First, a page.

Jennifer Irwin has created costumes for a few shows. Since finishing art school in the late ’70s, Irwin has worked regularly with big names like Sydney Theatre Company, Melbourne Theatre Company, Belvoir St Theatre, Opera Australia, and The Australian Ballet. Her work has appeared on the stages of the Royal Opera House in London and the Lincoln Centre in NYC. She even designed the costumes for the 2000 Sydney Olympic Games. But for more than 25 years it’s been her collaboration with Bangarra Dance Theatre – and its founder Stephen Page – that’s proven to be one of her most creative outlets.

“Bangarra is one of the lucky companies where you can do anything and everything,” says Irwin. “It’s not restrictive and it evolves as it goes along. With an opera, you want it to look the same every single night. At Bangarra, they’re more art pieces.”

Irwin’s latest project is one of Bangarra’s most ambitious. Dark Emu, which begins touring nationally this June, takes on the task of adapting Bruce Pascoe’s recent book of the same name. In it Pascoe debunks the most persistent of colonial myths: that Indigenous Australians were hunter-gatherer nomads who moved across the land. Using records written by European invaders and recently uncovered archaeological evidence, Pascoe describes a new vision of Aboriginal people before colonisation: skilled and deliberate farmers who cultivated crops, built infrastructure and lived in permanent stone houses.

“Dark Emu is an amazing, factual book about what white Australians don’t know,” says Irwin.

The challenge for the designer was to interpret a work of history to suit the physical medium of dance. To do so, Page and the Bangarra creative team have settled on a piece of non-linear storytelling in which dancers often represent natural elements rather than the humans who lived among them.

“Stephen’s broken this particular show down into sections that mean something out of the book,” says Irwin. “For instance, for the kangaroo-grass section I’ve tried to find fabric that will suggest the grass. I’ve added onto those costumes a fine grassy filament that will pick up the light from a distance. But it’s very abstract, and the dancers are representing non-people. But when you’re [seeing] a group of dancers from a distance, hopefully those fabrics will represent grasses.”

For Irwin, the process of coming up with a suite of costumes for 18 dancers is not a dictatorial one. Instead, she collaborates closely with the choreographer, set and lighting designers and, of course, the dancers.

“With Bangarra, you’re designing the costumes as the actual steps are being created,” she says. “You can’t really think ahead. The sets determine the feeling of the space, so the set designer, lighting designer and I usually get together and look at it as a whole. So it’s collaborative, but we’ve all worked together for such a long time. We all like each other’s work, so we’re lucky.”

As a talented and practical seamstress, Irwin is often guided by the materials on hand. “Fabrics inspire me. I’ll see something and think that’ll look good in this section,” she says. “I’ve been buying up bits of fabric over the last couple of months knowing this is a very earthy, textural work, and that it is abstract. I’ve been hunting for anything vaguely interesting.”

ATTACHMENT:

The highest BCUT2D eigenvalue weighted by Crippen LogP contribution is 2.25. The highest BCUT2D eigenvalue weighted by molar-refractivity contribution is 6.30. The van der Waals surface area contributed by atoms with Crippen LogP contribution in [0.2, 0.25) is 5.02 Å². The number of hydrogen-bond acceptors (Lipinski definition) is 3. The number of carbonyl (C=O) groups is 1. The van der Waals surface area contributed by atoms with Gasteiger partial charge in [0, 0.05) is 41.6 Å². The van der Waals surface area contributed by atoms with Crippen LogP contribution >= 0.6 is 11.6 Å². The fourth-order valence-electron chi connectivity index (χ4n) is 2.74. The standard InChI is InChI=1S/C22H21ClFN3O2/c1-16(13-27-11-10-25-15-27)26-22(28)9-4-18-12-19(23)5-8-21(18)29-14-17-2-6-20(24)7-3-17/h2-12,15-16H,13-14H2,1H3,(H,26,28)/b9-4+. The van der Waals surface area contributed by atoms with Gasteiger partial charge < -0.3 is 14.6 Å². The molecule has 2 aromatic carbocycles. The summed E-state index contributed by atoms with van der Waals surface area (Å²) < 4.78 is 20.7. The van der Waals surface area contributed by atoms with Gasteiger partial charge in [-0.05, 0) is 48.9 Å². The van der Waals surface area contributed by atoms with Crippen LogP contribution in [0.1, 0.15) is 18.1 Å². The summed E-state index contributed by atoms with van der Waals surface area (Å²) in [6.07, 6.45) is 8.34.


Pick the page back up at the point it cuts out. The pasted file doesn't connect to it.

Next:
While the costumes are discrete artworks in themselves, they also need to be practical. With eight shows a week over a four-month run, if a costume’s not comfortable it’s useless. “I deal with how many people are in [the show], whether they’re able to get out of this costume and get into the next quickly,” says Irwin. “It’s about what you can’t dress them in as opposed to what you can dress them in, because it’s all about the movement in the end.”

A complicating element when designing for Bangarra is the liberal use of ochre body paint. “Compared to Australian Ballet or Sydney Dance Company, Bangarra can create a costume by painting themselves. I design with that in mind,” she says. “But you can’t really get ochre out [of a costume] even with washing. It’s always there. The costume becomes distressed. Eight shows a week, four months later, [the costumes] take on a different world.”

Irwin also needs to be attuned to any cultural considerations, and she works hard to avoid appropriating any traditional designs. “It is pretty sensitive,” she says. “I am white. I need to be led by cultural advice. In the company there are cultural advisors, so if there’s anything vaguely traditional [to be respectful of], I’ll clarify with the right people.”

Working with Bangarra has been a highlight of Irwin’s long career, but she does look forward to the day a young Indigenous designer takes her place. “I’m very lucky I’m still here,” she says. “I don’t imagine I’ll be doing this forever. And at some point, somebody who is Indigenous will take over from me. Bangarra is our top Indigenous company; I feel lucky to have been along for this journey as long as I have.”

Dark Emu tour dates:

Sydney Opera House, June 14 to July 14

Canberra Theatre Centre, July 26–28

State Theatre Centre of WA, August 2–5

QPAC 24, August September 1

Arts Centre Melbourne September 6–15

Tickets available here.

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